4. Determine Business Analysis Activities
An important tool in defining the scope of work and in developing estimate is the work breakdown structure (WBS). The WBS decomposes the project scope into smaller pieces, creating a hierarchy of work. A WBS may break down the project into iterations, releases or phases; break deliverables into work packages; or break activities into smaller tasks.

Work packages include at least one and usually many activities, which can be further broken into smaller tasks. This decomposition activities and tasks creates the activity list.

The activity list can be created in different ways, such as by :
  • Taking each deliverable, assigning the activities required to complete the deliverable, and breaking each activity into tasks.
  • Dividing the project into phases, iterations, increments, or releases, identifying the deliverables for each, and adding activities and tasks accordingly.
Using a previous similar project as an outline and expanding it with detailed tasks unique for the business analysis phase of the current project.

The elements identified for each activity and task may include :
  • Unique Number to uniquely identify each task.
  • Activity description labeled with a verb and a noun, and describing the detailed tasks that comprise each activity. For example, an activity might be labeled "Update Requirements Document".
In addition, it may include other information, such as :
  • Assumptions : For each task, there may be factors or conditions which are considered to be true. The BA can document these factors, and where present estimates will be development using these assumptions.
  • Dependencies : Identify logical relationships, such as which activities have to be completed before subsequent tasks can begin.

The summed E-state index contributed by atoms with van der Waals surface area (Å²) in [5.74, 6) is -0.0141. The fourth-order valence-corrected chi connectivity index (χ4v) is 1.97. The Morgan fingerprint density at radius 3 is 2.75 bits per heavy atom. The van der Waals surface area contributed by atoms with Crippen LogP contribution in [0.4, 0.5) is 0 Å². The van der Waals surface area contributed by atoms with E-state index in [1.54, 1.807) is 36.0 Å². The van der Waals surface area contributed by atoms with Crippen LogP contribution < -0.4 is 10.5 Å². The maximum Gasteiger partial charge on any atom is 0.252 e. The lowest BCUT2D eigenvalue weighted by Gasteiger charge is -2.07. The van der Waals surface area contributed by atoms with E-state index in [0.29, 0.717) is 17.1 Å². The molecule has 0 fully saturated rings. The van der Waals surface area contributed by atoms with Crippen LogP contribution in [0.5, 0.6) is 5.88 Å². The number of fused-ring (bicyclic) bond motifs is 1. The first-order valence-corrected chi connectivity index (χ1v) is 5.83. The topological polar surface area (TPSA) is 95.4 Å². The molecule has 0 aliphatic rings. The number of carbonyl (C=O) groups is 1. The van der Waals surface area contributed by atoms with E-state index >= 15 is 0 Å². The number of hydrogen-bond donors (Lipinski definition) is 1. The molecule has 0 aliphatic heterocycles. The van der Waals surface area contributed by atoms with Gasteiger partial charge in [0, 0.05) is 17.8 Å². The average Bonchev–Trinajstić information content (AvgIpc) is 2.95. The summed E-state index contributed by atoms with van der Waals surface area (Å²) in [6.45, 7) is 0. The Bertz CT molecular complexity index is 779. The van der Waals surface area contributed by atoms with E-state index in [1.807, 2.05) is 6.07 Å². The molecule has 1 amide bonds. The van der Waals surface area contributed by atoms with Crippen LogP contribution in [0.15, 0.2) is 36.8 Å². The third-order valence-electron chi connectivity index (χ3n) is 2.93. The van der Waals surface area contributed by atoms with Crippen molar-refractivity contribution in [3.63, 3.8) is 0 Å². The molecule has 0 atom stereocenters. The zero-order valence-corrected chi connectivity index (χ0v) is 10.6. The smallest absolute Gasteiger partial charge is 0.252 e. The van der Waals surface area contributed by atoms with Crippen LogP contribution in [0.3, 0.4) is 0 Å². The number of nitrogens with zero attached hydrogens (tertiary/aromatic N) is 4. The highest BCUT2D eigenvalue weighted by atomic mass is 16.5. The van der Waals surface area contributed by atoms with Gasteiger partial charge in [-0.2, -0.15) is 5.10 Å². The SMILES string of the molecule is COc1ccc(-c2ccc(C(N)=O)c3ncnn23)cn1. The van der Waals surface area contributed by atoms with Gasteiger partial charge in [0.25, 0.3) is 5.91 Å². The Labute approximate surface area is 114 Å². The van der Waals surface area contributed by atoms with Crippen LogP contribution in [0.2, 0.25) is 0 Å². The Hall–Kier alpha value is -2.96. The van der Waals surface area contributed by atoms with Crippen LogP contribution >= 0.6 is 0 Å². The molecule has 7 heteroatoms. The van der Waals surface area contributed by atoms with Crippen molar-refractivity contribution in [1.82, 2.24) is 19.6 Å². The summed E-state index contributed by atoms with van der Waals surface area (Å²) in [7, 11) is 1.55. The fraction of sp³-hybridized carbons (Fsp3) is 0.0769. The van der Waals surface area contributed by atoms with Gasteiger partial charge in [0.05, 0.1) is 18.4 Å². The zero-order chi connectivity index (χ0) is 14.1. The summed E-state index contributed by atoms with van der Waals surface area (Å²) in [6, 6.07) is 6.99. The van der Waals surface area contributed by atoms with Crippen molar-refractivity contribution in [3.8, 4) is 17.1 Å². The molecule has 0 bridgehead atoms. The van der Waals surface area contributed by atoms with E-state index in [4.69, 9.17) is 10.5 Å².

• Milestones : Represent significant events in the progress of a project. Milestones are used to measure the progress of the project and compare actual progress to earlier estimates. Milestones can be used as a time to celebrate the completion or delivery of a major deliverable or section of project work. An example of a major milestone is the stakeholders' and sponsor's formal approval of a requirement document.
Estimation (9.10) : A variety of estimation techniques can be used to produce an overall assessment of the amount of business analysis work required.

Functional Decomposition (9.12) :
Decomposition of the tasks in a project (using a work breakdown structure) or product (using a solution breakdown structure) can be used to facilitate an understanding of the work at a sufficient level of detail to enable estimation of tasks.

Risk Analysis (9.24) : Identify risks that might impact the business analysis plan(s).


Customer, Domain SME, End User and Supplier : Domain SME's will likely be a major source of requirements and their availability is critical when planning activities.

Implementation SME : The implementation SME's may participate in business analysis activities in order to facilitate understanding of stakeholder needs.

Operational Support : May use business analysis deliverables  a basis for planning operational support activities or developing appropriate documentation.

Project Manager : In a project, the business analysis plan is integrated with and a component of the overall project plan.

Tester : Will need to know in what form and when deliverables will be produces as inputs into their own activity planning.

Sponsor : Must participate in the approval of business analysis deliverables.

Business Analysis Plan(s) : This business analysis plan(s) may include information such as a description of the scope of work, the deliverable Work Breakdown Structure, an Activity List, and estimates for each activity and task.

Next : Business Analysis Communication